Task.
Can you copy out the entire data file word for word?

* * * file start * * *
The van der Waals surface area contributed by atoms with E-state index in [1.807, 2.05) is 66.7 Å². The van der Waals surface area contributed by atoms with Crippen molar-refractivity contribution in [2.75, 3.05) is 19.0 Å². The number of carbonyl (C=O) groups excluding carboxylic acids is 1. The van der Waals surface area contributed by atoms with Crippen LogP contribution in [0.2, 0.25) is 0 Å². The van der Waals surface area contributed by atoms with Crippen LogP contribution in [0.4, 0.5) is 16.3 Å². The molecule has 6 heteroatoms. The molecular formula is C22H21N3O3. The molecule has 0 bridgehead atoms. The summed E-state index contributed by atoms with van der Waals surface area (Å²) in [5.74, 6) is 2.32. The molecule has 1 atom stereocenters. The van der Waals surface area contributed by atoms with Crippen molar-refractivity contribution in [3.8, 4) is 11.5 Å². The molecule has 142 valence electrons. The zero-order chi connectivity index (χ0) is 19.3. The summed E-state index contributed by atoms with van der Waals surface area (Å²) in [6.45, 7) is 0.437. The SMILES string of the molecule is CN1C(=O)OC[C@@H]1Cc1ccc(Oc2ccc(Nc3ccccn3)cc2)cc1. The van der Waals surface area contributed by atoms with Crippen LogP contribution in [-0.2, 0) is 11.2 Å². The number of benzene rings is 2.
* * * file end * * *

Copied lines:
The van der Waals surface area contributed by atoms with E-state index in [1.807, 2.05) is 66.7 Å². The van der Waals surface area contributed by atoms with Crippen molar-refractivity contribution in [2.75, 3.05) is 19.0 Å². The number of carbonyl (C=O) groups excluding carboxylic acids is 1. The van der Waals surface area contributed by atoms with Crippen LogP contribution in [0.2, 0.25) is 0 Å². The van der Waals surface area contributed by atoms with Crippen LogP contribution in [0.4, 0.5) is 16.3 Å². The molecule has 6 heteroatoms. The molecular formula is C22H21N3O3. The molecule has 0 bridgehead atoms. The summed E-state index contributed by atoms with van der Waals surface area (Å²) in [5.74, 6) is 2.32. The molecule has 1 atom stereocenters. The van der Waals surface area contributed by atoms with Crippen molar-refractivity contribution in [3.8, 4) is 11.5 Å². The molecule has 142 valence electrons. The zero-order chi connectivity index (χ0) is 19.3. The summed E-state index contributed by atoms with van der Waals surface area (Å²) in [6.45, 7) is 0.437. The SMILES string of the molecule is CN1C(=O)OC[C@@H]1Cc1ccc(Oc2ccc(Nc3ccccn3)cc2)cc1. The van der Waals surface area contributed by atoms with Crippen LogP contribution in [-0.2, 0) is 11.2 Å². The number of benzene rings is 2.